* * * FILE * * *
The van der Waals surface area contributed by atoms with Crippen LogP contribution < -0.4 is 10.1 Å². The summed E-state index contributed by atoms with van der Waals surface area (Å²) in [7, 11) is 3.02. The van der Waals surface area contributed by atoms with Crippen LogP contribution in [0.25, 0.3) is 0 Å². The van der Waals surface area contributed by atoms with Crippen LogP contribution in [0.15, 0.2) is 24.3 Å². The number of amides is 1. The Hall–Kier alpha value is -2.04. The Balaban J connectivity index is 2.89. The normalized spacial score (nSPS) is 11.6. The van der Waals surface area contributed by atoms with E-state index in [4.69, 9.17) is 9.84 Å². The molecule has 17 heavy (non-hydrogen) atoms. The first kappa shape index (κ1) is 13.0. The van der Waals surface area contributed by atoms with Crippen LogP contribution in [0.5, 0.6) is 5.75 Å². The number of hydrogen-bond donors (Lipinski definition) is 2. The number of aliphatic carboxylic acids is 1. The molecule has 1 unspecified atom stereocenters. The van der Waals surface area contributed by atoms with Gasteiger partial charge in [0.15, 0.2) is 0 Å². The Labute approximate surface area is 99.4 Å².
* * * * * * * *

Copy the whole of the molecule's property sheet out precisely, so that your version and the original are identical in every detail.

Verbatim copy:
The van der Waals surface area contributed by atoms with Crippen LogP contribution < -0.4 is 10.1 Å². The summed E-state index contributed by atoms with van der Waals surface area (Å²) in [7, 11) is 3.02. The van der Waals surface area contributed by atoms with Crippen LogP contribution in [0.25, 0.3) is 0 Å². The van der Waals surface area contributed by atoms with Crippen LogP contribution in [0.15, 0.2) is 24.3 Å². The number of amides is 1. The Hall–Kier alpha value is -2.04. The Balaban J connectivity index is 2.89. The normalized spacial score (nSPS) is 11.6. The van der Waals surface area contributed by atoms with E-state index in [4.69, 9.17) is 9.84 Å². The molecule has 17 heavy (non-hydrogen) atoms. The first kappa shape index (κ1) is 13.0. The van der Waals surface area contributed by atoms with Crippen LogP contribution in [0.5, 0.6) is 5.75 Å². The number of hydrogen-bond donors (Lipinski definition) is 2. The number of aliphatic carboxylic acids is 1. The molecule has 1 unspecified atom stereocenters. The van der Waals surface area contributed by atoms with Gasteiger partial charge in [0.15, 0.2) is 0 Å². The Labute approximate surface area is 99.4 Å².